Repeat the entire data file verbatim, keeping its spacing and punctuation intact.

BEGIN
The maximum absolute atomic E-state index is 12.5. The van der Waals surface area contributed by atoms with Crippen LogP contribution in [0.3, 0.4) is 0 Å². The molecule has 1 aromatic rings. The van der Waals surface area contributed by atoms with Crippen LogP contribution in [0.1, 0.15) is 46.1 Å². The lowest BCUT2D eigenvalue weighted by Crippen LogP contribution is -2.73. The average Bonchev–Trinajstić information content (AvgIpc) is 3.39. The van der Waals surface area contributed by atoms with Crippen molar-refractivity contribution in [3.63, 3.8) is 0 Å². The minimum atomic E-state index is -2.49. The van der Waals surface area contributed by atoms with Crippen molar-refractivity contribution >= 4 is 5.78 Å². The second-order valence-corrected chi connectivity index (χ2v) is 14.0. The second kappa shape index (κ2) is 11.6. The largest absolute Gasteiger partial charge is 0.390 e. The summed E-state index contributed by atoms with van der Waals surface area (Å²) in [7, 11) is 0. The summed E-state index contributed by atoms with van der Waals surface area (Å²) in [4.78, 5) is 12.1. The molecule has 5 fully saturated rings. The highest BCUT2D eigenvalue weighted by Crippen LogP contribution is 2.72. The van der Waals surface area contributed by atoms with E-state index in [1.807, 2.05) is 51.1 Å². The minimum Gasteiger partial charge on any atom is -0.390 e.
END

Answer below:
The maximum absolute atomic E-state index is 12.5. The van der Waals surface area contributed by atoms with Crippen LogP contribution in [0.3, 0.4) is 0 Å². The molecule has 1 aromatic rings. The van der Waals surface area contributed by atoms with Crippen LogP contribution in [0.1, 0.15) is 46.1 Å². The lowest BCUT2D eigenvalue weighted by Crippen LogP contribution is -2.73. The average Bonchev–Trinajstić information content (AvgIpc) is 3.39. The van der Waals surface area contributed by atoms with Crippen molar-refractivity contribution in [3.63, 3.8) is 0 Å². The minimum atomic E-state index is -2.49. The van der Waals surface area contributed by atoms with Crippen molar-refractivity contribution >= 4 is 5.78 Å². The second-order valence-corrected chi connectivity index (χ2v) is 14.0. The second kappa shape index (κ2) is 11.6. The largest absolute Gasteiger partial charge is 0.390 e. The summed E-state index contributed by atoms with van der Waals surface area (Å²) in [7, 11) is 0. The summed E-state index contributed by atoms with van der Waals surface area (Å²) in [4.78, 5) is 12.1. The molecule has 5 fully saturated rings. The highest BCUT2D eigenvalue weighted by Crippen LogP contribution is 2.72. The van der Waals surface area contributed by atoms with E-state index in [1.807, 2.05) is 51.1 Å². The minimum Gasteiger partial charge on any atom is -0.390 e.